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Central bankers trying to deflect the blame.

The Party Is Over: Central Banks Pull The Plug On Bond Market Rally (CNBC)

Central banks are shutting down the music and turning on the lights after a near decade-long bond market party that resulted in ultra-low yields and low volatility. In the past two weeks, interest rates have been rising, at the prodding of the world’s central banks. Some bond strategists now see the possibility of a shift to a more fundamental-driven market, which could result in higher, more normal interest rate levels that will affect everything from home mortgages to commercial loans. That doesn’t mean the wake-up call will be a jolt, with rates snapping back violently or markets spinning out of control—though it could if rates begin to move too quickly. For now, market pros expect the rising interest rates of the past several weeks to be part of an orderly adjustment to a world in which central banks are preparing to end excessive easy policies.

The Federal Reserve is about to take the unprecedented step of reducing the balance sheet it built up to save the economy from the financial crisis. Since June 26, the U.S. 10- year yield has risen from 2.12% to Thursday’s high of 2.38%. The move has been global, after ECB President Mario Draghi last week pointed to a less risky outlook for the European economy, and Fed officials made consistently hawkish remarks. Some of those officials said they were even concerned that their policies created a too easy financial environment, meaning interest rates should be higher. The stock market caught wind of the rate move Thursday, and equities around the world responded negatively to rising yields. Bond strategists say if higher yields trigger a bigger sell off in stocks it could slow down the upward movement in interest rates, as investors will seek safety in bonds. Bond prices move opposite yields.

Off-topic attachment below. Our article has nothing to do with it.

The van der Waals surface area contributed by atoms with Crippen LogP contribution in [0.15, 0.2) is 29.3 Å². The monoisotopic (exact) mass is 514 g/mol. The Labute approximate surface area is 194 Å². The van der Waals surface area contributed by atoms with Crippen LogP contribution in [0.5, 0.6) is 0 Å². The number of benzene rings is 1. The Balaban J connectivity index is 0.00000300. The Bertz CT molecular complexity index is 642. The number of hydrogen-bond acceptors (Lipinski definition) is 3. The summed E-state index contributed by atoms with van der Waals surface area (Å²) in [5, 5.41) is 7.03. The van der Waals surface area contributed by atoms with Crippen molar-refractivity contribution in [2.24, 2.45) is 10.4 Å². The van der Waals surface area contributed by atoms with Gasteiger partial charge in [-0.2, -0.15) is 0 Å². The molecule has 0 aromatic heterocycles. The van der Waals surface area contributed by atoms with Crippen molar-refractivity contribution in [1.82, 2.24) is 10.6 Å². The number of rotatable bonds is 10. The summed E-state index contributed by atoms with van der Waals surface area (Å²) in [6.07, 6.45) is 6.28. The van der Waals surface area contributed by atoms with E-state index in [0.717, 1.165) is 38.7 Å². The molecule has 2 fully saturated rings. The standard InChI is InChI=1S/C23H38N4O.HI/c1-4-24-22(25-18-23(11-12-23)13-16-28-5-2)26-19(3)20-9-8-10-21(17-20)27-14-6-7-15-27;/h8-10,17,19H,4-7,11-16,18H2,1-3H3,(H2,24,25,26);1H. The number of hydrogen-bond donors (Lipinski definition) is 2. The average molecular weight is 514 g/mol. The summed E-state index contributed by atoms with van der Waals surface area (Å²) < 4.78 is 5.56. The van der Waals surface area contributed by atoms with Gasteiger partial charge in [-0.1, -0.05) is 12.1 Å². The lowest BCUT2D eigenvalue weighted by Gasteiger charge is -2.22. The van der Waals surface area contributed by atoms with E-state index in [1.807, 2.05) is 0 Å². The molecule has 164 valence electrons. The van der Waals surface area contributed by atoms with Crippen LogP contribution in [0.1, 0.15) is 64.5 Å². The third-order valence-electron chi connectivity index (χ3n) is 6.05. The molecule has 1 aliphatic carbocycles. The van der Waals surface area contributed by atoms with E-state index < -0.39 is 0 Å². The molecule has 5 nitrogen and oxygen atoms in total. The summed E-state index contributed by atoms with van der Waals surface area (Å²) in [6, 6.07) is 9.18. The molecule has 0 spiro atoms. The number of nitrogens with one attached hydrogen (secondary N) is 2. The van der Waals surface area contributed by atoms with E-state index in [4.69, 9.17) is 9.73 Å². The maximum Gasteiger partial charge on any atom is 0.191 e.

Friday’s June jobs report could be a moment of truth for the bond market. Strategists are looking to the wage gains in the report, expected at 0.3%. If they are as expected, the move higher in yields could continue. But a surprise to the upside could mean a much bigger move since it would signal a return of inflation. The Fed has said it is looking past the recent decline in inflation, but the market would become more convinced of the Fed’s rate-hiking intentions if it starts to rise.